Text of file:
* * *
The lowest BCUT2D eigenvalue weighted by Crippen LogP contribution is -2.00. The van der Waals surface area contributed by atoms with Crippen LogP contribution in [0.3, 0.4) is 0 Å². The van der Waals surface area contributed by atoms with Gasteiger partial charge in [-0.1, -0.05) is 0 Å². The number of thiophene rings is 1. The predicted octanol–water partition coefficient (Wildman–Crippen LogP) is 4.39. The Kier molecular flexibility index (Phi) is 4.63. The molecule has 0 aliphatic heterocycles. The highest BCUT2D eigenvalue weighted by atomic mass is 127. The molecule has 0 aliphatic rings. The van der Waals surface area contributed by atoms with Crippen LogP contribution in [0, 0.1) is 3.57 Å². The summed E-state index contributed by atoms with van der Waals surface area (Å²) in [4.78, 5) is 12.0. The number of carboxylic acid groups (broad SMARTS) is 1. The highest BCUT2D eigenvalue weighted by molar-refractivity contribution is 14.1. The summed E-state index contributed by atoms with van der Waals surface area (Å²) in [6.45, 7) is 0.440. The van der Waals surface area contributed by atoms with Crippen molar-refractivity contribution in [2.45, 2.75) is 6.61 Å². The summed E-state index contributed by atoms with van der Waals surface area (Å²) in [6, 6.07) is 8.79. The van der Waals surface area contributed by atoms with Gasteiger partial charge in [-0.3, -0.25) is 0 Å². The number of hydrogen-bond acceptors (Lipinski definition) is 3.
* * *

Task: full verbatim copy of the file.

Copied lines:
The lowest BCUT2D eigenvalue weighted by Crippen LogP contribution is -2.00. The van der Waals surface area contributed by atoms with Crippen LogP contribution in [0.3, 0.4) is 0 Å². The van der Waals surface area contributed by atoms with Gasteiger partial charge in [-0.1, -0.05) is 0 Å². The number of thiophene rings is 1. The predicted octanol–water partition coefficient (Wildman–Crippen LogP) is 4.39. The Kier molecular flexibility index (Phi) is 4.63. The molecule has 0 aliphatic heterocycles. The highest BCUT2D eigenvalue weighted by atomic mass is 127. The molecule has 0 aliphatic rings. The van der Waals surface area contributed by atoms with Crippen LogP contribution in [0, 0.1) is 3.57 Å². The summed E-state index contributed by atoms with van der Waals surface area (Å²) in [4.78, 5) is 12.0. The number of carboxylic acid groups (broad SMARTS) is 1. The highest BCUT2D eigenvalue weighted by molar-refractivity contribution is 14.1. The summed E-state index contributed by atoms with van der Waals surface area (Å²) in [6.45, 7) is 0.440. The van der Waals surface area contributed by atoms with Crippen molar-refractivity contribution in [2.45, 2.75) is 6.61 Å². The summed E-state index contributed by atoms with van der Waals surface area (Å²) in [6, 6.07) is 8.79. The van der Waals surface area contributed by atoms with Gasteiger partial charge in [-0.3, -0.25) is 0 Å². The number of hydrogen-bond acceptors (Lipinski definition) is 3.